Planning policies which apply to the whole of the South Hams are going to be reduced to simplify the planning process and this means there will be relatively little local planning guidance. However, at a Parish level communities now have the chance to create planning policies which reflect the priorities of local people by using a Neighbourhood Plan which can provide an additional level of detail to those developed by South Hams District Council.
There’s a website dedicated to the Dartington Neighbourhood Plan here
Neighbourhood Plans allow communities to work together to identify what is important in their areas and to develop planning policies. Once in place, the policies in a Neighbourhood Plan will be used to help the District Council’s Planning Committee or a Planning Officer to determine whether a planning application is to be approved or refused. A neighbourhood plan has real power in the planning system which means that local views as expressed in the Plan will be taken into account when planning decisions are made.
Using a Neighbourhood plan we in Dartington can also identify projects that we would like to see happen over the coming years or areas to develop or protect. Having a plan in place means our community will be in a better position to secure funding for projects and we will be able to prioritise projects and areas of concern. A community driven Neighbourhood Plan can be a powerful tool for making a difference to local people’s lives.
If you like to know more about Dartington’s Neighbourhood Plan you can read the information on these pages, look at our Task Group specific website which is here or email the co-ordinator Kate Wilson on: email@example.com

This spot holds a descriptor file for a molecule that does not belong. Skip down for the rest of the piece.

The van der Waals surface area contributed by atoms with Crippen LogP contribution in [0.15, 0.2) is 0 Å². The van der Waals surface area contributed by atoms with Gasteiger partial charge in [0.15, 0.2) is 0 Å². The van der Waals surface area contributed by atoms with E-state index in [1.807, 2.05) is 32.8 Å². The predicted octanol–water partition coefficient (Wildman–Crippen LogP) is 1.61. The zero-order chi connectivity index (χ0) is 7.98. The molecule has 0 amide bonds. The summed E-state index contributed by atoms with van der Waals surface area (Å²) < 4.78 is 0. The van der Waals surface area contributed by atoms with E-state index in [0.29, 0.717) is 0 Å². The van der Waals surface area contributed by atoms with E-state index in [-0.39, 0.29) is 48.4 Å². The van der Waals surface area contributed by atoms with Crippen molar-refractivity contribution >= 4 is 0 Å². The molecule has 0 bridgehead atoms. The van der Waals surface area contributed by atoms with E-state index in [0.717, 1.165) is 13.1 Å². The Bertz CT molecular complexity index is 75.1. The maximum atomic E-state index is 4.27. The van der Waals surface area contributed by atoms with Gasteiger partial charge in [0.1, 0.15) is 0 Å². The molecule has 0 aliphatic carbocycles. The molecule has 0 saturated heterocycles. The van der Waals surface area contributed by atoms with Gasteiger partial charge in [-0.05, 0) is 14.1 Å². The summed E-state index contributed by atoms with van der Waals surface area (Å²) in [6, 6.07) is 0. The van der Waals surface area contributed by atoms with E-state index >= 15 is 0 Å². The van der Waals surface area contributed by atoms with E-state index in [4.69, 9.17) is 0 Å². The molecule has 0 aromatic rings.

A Neighbourhood Plan is a part of the legal planning system and will be referred to when South Hams District Council and the Parish Council make planning decisions that affect our area. Planning decisions govern where and what type of houses are built, the landscape and how it can be protected, and employment among other things.
The Government established the National Planning Policy Framework (NPPF) and all Plans now need to be in accordance with the NPPF as well as with other local plans – in our case “Our Plan”, which is being developed by SHDC. Neighbourhood Plans can add to National and Local Planning policies, but they can’t contradict them.
Sustainable development is a theme which runs through the UK’s planning system, from the top to the bottom and it means that there are three main roles to the planning system.
- an economic role which means providing the land and infrastructure necessary to create jobs and contribute to a vibrant economy;
- a social role which ensures the housing, services and facilities are in place to meet the needs of the community.
- an environmental role which means protecting and enhancing our natural, built and historic environment and ensuring that future generations can benefit from the same, or better, quality of environment as enjoyed by the current generation.
These three aspects must run through a Neighbourhood Plan and it is essential to be able to show that a Neighbourhood Plan has been prepared to ensure sustainable development as outlined in the NPPF. An independent examiner will judge whether this is the case.
It is important, therefore, to show that economic, social and environmental implications of the Neighbourhood Plan have been taken into consideration. This doesn’t mean that aims have to be diluted, but they do have to be considered in the context of sustainable development.